Estate Planning as a Small Business Owner
Estate planning can be complex and time-consuming, but knowing that your property will be handled in accordance with your wishes after your death can bring peace of mind. An estate can include a home, car and other belongings, but many individuals do not know it can also include a small business. Here, the Harford County attorneys at Rodier Family Law discuss the importance of estate planning for your small business.
Establish a Will and Trust
When creating an estate plan, a will is the primary document that your loved ones will utilize to distribute your property and assets after your death. Making sure your business is correctly accounted for in your will, and ensuring you have all of your important business documents stored properly, will ease the burden of change for your family after your death. Furthermore, having an executor to delegate and distribute property, including sectors of your small business, saves time and energy. While a will is needed, it does not always ensure that your business will run smoothly when you pass away. For example, when you move your business into a living trust, your heirs can avoid a long probate process in regards to business ownership, keep your business information private and avoid certain taxes and legal fees associated with the estate-planning process.
Purchase Life Insurance
While creating an estate plan for your small business, it is vital to communicate with other members of your business, such as partners and employees. If you run a business with partners, it is essential that they purchase life insurance. Each partner should buy a term life insurance policy and name the other partners as beneficiaries.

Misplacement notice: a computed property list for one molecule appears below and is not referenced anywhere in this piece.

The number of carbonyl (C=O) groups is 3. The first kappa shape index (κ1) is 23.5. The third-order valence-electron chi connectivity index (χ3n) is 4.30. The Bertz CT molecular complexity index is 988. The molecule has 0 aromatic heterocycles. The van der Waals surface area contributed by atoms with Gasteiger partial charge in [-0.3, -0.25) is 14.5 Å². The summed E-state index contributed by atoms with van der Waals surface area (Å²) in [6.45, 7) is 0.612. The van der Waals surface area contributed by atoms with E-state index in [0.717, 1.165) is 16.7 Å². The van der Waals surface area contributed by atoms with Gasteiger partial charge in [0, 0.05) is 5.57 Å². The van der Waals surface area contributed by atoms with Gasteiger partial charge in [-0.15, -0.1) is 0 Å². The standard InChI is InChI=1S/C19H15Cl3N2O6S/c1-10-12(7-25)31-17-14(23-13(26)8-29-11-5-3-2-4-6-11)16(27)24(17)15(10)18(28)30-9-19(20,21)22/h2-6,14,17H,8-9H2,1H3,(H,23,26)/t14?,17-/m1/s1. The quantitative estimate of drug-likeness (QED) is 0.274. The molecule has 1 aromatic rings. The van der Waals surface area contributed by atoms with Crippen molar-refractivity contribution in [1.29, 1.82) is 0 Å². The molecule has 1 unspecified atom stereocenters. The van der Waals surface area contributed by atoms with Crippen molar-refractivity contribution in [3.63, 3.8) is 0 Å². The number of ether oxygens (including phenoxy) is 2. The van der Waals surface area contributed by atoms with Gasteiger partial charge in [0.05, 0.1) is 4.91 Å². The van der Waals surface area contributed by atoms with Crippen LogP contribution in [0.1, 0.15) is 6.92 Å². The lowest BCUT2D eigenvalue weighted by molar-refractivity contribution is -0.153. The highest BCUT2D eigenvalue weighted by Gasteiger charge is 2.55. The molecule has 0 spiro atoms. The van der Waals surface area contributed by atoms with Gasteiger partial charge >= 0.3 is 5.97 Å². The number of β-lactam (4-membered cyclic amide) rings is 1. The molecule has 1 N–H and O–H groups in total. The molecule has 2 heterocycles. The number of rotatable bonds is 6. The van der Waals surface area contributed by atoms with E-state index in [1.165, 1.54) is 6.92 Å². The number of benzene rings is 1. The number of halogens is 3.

Establish Power of Attorney
Power of attorney should be established in your estate plan in the event that you become incapacitated or unable to properly run your small business. There are varying types of power of attorneys that can be given, including a financial or special power of attorney. Financial power of attorneys can be given when you would like someone else to conduct financial business. For example, if you had to undergo surgery and knew the recovery time would be extensive, you can appoint a close friend or family member as the agent with a specific start and end date to handle the various financial needs of your small business. Furthermore, you can execute a special power of attorney, which would give the individual the ability to perform specific tasks such as reviewing documents and signing contracts on your behalf.
Speak to a Qualified Estate Planning Attorney at Rodier Family Law Today
There are many aspects to consider when establishing your estate plan, and your small business is one of the most important facets. Ensuring that the business you build remains successful after your death requires meticulous planning, strong communication and time consideration. It is never too early to start the estate planning process, and having a plan in place will reduce stress for both you and your loved ones. To learn more about estate planning, contact the estate planning attorneys at Rodier Family Law today.